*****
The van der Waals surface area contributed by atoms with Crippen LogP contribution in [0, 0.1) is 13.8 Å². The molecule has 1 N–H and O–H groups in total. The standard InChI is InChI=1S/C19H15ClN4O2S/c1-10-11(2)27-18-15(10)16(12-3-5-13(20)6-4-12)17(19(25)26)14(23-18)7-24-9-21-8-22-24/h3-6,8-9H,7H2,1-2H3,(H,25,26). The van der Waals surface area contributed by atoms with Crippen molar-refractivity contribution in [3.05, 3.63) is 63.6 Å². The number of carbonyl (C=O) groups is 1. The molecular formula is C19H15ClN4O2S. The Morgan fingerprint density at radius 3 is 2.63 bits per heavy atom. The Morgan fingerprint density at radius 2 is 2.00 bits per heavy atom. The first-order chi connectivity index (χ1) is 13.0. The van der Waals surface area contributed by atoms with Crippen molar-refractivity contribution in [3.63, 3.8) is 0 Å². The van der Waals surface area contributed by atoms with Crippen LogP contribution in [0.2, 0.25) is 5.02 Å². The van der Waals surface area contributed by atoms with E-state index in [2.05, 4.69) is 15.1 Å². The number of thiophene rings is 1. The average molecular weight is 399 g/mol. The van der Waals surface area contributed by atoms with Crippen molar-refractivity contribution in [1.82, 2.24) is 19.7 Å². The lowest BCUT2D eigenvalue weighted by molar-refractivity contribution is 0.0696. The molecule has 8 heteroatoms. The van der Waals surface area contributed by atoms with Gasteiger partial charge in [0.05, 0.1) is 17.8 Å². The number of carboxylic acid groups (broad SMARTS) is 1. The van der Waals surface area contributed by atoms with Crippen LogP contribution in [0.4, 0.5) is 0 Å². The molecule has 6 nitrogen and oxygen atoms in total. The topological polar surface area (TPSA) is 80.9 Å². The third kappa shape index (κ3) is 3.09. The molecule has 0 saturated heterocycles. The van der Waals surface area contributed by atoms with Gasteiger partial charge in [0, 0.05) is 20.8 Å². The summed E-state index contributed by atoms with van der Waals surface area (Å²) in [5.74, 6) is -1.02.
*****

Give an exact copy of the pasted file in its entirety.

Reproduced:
The van der Waals surface area contributed by atoms with Crippen LogP contribution in [0, 0.1) is 13.8 Å². The molecule has 1 N–H and O–H groups in total. The standard InChI is InChI=1S/C19H15ClN4O2S/c1-10-11(2)27-18-15(10)16(12-3-5-13(20)6-4-12)17(19(25)26)14(23-18)7-24-9-21-8-22-24/h3-6,8-9H,7H2,1-2H3,(H,25,26). The van der Waals surface area contributed by atoms with Crippen molar-refractivity contribution in [3.05, 3.63) is 63.6 Å². The number of carbonyl (C=O) groups is 1. The molecular formula is C19H15ClN4O2S. The Morgan fingerprint density at radius 3 is 2.63 bits per heavy atom. The Morgan fingerprint density at radius 2 is 2.00 bits per heavy atom. The first-order chi connectivity index (χ1) is 13.0. The van der Waals surface area contributed by atoms with Crippen molar-refractivity contribution in [3.63, 3.8) is 0 Å². The van der Waals surface area contributed by atoms with Crippen LogP contribution in [0.2, 0.25) is 5.02 Å². The van der Waals surface area contributed by atoms with E-state index in [2.05, 4.69) is 15.1 Å². The number of thiophene rings is 1. The average molecular weight is 399 g/mol. The van der Waals surface area contributed by atoms with Crippen molar-refractivity contribution in [1.82, 2.24) is 19.7 Å². The lowest BCUT2D eigenvalue weighted by molar-refractivity contribution is 0.0696. The molecule has 8 heteroatoms. The van der Waals surface area contributed by atoms with Gasteiger partial charge in [0.05, 0.1) is 17.8 Å². The number of carboxylic acid groups (broad SMARTS) is 1. The van der Waals surface area contributed by atoms with Crippen LogP contribution in [0.4, 0.5) is 0 Å². The molecule has 6 nitrogen and oxygen atoms in total. The topological polar surface area (TPSA) is 80.9 Å². The third kappa shape index (κ3) is 3.09. The molecule has 0 saturated heterocycles. The van der Waals surface area contributed by atoms with Gasteiger partial charge in [0, 0.05) is 20.8 Å². The summed E-state index contributed by atoms with van der Waals surface area (Å²) in [5.74, 6) is -1.02.